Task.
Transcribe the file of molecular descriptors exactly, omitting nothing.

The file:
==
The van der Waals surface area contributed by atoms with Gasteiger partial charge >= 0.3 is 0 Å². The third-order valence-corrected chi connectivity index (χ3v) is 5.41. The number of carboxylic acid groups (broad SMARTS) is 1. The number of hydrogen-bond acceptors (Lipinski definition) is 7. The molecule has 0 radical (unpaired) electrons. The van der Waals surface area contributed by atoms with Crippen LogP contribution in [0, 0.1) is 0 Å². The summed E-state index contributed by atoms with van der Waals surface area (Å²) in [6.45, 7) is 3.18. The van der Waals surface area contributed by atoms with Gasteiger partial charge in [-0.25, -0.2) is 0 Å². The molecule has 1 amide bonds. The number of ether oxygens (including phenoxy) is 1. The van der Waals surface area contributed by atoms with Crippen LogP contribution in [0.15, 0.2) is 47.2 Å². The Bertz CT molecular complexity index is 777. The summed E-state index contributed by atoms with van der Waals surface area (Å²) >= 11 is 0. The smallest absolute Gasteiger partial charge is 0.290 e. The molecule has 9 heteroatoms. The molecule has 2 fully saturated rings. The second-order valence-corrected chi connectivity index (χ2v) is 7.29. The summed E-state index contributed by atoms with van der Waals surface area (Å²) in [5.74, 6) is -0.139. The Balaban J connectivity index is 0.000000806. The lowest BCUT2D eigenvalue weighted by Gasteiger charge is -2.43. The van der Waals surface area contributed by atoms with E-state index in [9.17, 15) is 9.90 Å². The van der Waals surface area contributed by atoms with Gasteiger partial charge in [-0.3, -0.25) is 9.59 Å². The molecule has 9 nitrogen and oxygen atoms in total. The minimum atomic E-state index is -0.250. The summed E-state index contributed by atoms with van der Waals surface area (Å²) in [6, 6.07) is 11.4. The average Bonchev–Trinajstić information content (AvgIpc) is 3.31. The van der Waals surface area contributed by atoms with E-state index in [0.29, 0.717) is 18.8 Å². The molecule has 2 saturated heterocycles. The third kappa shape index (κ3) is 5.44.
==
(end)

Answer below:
The van der Waals surface area contributed by atoms with Gasteiger partial charge >= 0.3 is 0 Å². The third-order valence-corrected chi connectivity index (χ3v) is 5.41. The number of carboxylic acid groups (broad SMARTS) is 1. The number of hydrogen-bond acceptors (Lipinski definition) is 7. The molecule has 0 radical (unpaired) electrons. The van der Waals surface area contributed by atoms with Crippen LogP contribution in [0, 0.1) is 0 Å². The summed E-state index contributed by atoms with van der Waals surface area (Å²) in [6.45, 7) is 3.18. The van der Waals surface area contributed by atoms with Gasteiger partial charge in [-0.25, -0.2) is 0 Å². The molecule has 1 amide bonds. The number of ether oxygens (including phenoxy) is 1. The van der Waals surface area contributed by atoms with Crippen LogP contribution in [0.15, 0.2) is 47.2 Å². The Bertz CT molecular complexity index is 777. The summed E-state index contributed by atoms with van der Waals surface area (Å²) >= 11 is 0. The smallest absolute Gasteiger partial charge is 0.290 e. The molecule has 9 heteroatoms. The molecule has 2 fully saturated rings. The second-order valence-corrected chi connectivity index (χ2v) is 7.29. The summed E-state index contributed by atoms with van der Waals surface area (Å²) in [5.74, 6) is -0.139. The Balaban J connectivity index is 0.000000806. The lowest BCUT2D eigenvalue weighted by Gasteiger charge is -2.43. The van der Waals surface area contributed by atoms with E-state index in [9.17, 15) is 9.90 Å². The van der Waals surface area contributed by atoms with Gasteiger partial charge in [-0.3, -0.25) is 9.59 Å². The molecule has 9 nitrogen and oxygen atoms in total. The minimum atomic E-state index is -0.250. The summed E-state index contributed by atoms with van der Waals surface area (Å²) in [6, 6.07) is 11.4. The average Bonchev–Trinajstić information content (AvgIpc) is 3.31. The van der Waals surface area contributed by atoms with E-state index in [0.29, 0.717) is 18.8 Å². The molecule has 2 saturated heterocycles. The third kappa shape index (κ3) is 5.44.